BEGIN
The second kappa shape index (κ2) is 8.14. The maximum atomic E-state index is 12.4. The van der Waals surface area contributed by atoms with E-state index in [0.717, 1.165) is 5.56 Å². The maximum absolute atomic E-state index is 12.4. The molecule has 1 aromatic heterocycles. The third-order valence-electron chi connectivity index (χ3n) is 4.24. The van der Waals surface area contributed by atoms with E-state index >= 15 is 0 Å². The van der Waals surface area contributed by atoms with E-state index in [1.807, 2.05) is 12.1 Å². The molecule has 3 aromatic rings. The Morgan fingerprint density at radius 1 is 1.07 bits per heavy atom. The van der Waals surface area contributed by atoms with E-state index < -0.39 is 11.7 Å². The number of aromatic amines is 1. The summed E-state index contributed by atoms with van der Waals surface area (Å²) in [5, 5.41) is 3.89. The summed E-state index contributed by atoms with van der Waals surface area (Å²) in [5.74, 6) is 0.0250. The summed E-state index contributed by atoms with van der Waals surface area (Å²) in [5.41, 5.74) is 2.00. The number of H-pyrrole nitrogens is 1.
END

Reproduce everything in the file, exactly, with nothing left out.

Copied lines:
The second kappa shape index (κ2) is 8.14. The maximum atomic E-state index is 12.4. The van der Waals surface area contributed by atoms with E-state index in [0.717, 1.165) is 5.56 Å². The maximum absolute atomic E-state index is 12.4. The molecule has 1 aromatic heterocycles. The third-order valence-electron chi connectivity index (χ3n) is 4.24. The van der Waals surface area contributed by atoms with E-state index >= 15 is 0 Å². The van der Waals surface area contributed by atoms with E-state index in [1.807, 2.05) is 12.1 Å². The molecule has 3 aromatic rings. The Morgan fingerprint density at radius 1 is 1.07 bits per heavy atom. The van der Waals surface area contributed by atoms with E-state index < -0.39 is 11.7 Å². The number of aromatic amines is 1. The summed E-state index contributed by atoms with van der Waals surface area (Å²) in [5, 5.41) is 3.89. The summed E-state index contributed by atoms with van der Waals surface area (Å²) in [5.74, 6) is 0.0250. The summed E-state index contributed by atoms with van der Waals surface area (Å²) in [5.41, 5.74) is 2.00. The number of H-pyrrole nitrogens is 1.